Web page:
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Business Mastermind Groups - A Little Rant

Updated on June 17, 2010
A young Napoleon Hill
A young Napoleon Hill

Napoleon Hill's Been Hijacked!

I'm a big fan of self development and Napoleon Hill is the modern-day grandfather of all self development. In his brilliant book, Think & Grow Rich, written after 10 years of talking to top business achievers, he explains a number of key principles to follow if you want to achieve to your own potential too.

One of the core concepts is the Mastermind. The concept is very simple - you meet regularly with a small group of maybe 6-12 people to discuss your challenges and goals and to obtain their input. It's a bit like the Three Muskateers saying, "One For All and All For One". You get their contribution to your business and give your own ideas to help them.

The results can be incredible when you find a group that really works well for you. But the idea is being hijacked by some of the modern "gurus". For example, this client of Chris Cardell is a member of his mastermind group, but actually only gets to listen to Cardell presenting ideas and concepts for business development. There's no interaction - how could there be with hundreds of people on the phone at the same time.

This isn't meant to be having a pop at Cardell, though, the point is that the concept of the mastermind group was to be involved in a dialogue about your own business as well as the businesses of those other people in the mastermind. If you want a seminar or presentation, that's quite different to the Napoleon Hill concept of the mastermind.

I rather like the idea of an intimate dinner, where I get help to grow my business at the same time as helping fellow people in the mastermind to do the same.

So, now that's off my chest, I'll talk a bit about how mastermind groups work...

Hill's Concept - The Harmonious Blending of Minds

When Hill wrote his book, he understood that for people to get the most out of working together, they need to care about the other people in the group and have a real desire to help each other, and to be helped.  Without this caring, nothing useful can really come of the group, as it will effectively become a competition.

If you're interested in starting your own business mastermind group, here are some useful rules of thumb suggested by Hill, and others since, to get the best out of it for every member...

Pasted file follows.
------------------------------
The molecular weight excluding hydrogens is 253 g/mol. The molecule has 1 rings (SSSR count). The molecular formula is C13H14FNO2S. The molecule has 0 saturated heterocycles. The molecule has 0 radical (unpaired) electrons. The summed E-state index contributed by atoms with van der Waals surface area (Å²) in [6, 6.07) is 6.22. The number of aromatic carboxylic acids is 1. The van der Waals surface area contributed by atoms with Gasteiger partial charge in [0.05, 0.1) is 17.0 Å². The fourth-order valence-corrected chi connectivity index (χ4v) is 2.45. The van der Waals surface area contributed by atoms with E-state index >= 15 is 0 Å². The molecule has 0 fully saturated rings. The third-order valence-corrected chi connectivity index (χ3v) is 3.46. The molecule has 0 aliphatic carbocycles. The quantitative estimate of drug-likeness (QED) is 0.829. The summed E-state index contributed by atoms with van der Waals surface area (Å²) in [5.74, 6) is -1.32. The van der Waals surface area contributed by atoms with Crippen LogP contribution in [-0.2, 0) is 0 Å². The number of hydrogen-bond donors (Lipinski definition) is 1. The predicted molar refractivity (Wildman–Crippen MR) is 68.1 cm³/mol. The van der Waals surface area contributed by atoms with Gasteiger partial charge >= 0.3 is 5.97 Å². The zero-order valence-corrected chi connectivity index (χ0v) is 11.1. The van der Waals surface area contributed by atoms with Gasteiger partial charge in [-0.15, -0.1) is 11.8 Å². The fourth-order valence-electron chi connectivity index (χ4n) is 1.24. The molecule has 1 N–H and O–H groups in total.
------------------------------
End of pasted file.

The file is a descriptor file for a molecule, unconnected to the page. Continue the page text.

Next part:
1. Clear purpose to the meeting - it's to contribute ideas and support, and to keep each other on target towards your own goals
  2. Include some element of accountability so that members take action, it should not just be a talking shop
  3. Stick to a timed agenda - give each person at the table time to ask for help.
  4. Respect the other members - don't chat when it's their turn, make it about each member in turn.
  5. Attend every session - don't send apologies when there's nothing in it for you - make it a firm commitment and stick with it, as you would expect other members to do in return.
  6. Eject people who do not follow the rules - it only takes one bad apple, they say, to turn the barrel rotten.
  7. Meet on a regular basis, same evening every month, or week, or fortnight, which ever suits your needs and desires.
  8. It's not about counselling or life-coaching.  If somebody has depression, it's not the responsibility of the group to fix it, they should seek professional help.
  9. Mutual support - endevour to contact at least one other member in between each session to keep in touch.

Following these rules will have you well on the way to your own mastermind group.  Remember to build extra rules to suit your group as you go along.  Good luck!

Oh, and does anybody else feel the way I do about these gurus hijacking the mastermind groups concept?


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      Paul Simister 7 years ago

      I agree with you.

      The mastermind principle of sharing collective wisdom has been twisted to suit the "gurus" who just want a herd of followers.

      I do however think an expert mastermind is a valuable tool where the expert opens up a Q&A session and especially if it is focused on one tightly defined subject.

      Hearing concepts applied in multiple situations can help you to make the jump from knowing it to doing it.